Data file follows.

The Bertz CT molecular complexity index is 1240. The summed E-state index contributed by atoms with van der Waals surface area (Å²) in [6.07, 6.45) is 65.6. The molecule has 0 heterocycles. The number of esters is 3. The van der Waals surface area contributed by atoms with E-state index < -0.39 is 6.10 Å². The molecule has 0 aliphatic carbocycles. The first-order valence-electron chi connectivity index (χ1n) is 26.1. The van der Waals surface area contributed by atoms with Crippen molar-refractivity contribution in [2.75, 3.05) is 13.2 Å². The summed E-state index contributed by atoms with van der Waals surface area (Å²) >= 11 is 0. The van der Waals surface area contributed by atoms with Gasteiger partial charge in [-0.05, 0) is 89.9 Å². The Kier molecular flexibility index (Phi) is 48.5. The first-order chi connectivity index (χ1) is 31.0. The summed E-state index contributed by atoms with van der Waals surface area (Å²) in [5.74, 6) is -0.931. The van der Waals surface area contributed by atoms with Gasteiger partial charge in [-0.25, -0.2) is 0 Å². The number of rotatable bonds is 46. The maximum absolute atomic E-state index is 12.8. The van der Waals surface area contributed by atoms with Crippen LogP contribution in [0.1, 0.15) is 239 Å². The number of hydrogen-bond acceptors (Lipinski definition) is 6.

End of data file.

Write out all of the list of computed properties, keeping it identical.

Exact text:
The Bertz CT molecular complexity index is 1240. The summed E-state index contributed by atoms with van der Waals surface area (Å²) in [6.07, 6.45) is 65.6. The molecule has 0 heterocycles. The number of esters is 3. The van der Waals surface area contributed by atoms with E-state index < -0.39 is 6.10 Å². The molecule has 0 aliphatic carbocycles. The first-order valence-electron chi connectivity index (χ1n) is 26.1. The van der Waals surface area contributed by atoms with Crippen molar-refractivity contribution in [2.75, 3.05) is 13.2 Å². The summed E-state index contributed by atoms with van der Waals surface area (Å²) >= 11 is 0. The van der Waals surface area contributed by atoms with Gasteiger partial charge in [-0.05, 0) is 89.9 Å². The Kier molecular flexibility index (Phi) is 48.5. The first-order chi connectivity index (χ1) is 31.0. The summed E-state index contributed by atoms with van der Waals surface area (Å²) in [5.74, 6) is -0.931. The van der Waals surface area contributed by atoms with Gasteiger partial charge in [-0.25, -0.2) is 0 Å². The number of rotatable bonds is 46. The maximum absolute atomic E-state index is 12.8. The van der Waals surface area contributed by atoms with Crippen LogP contribution in [0.1, 0.15) is 239 Å². The number of hydrogen-bond acceptors (Lipinski definition) is 6.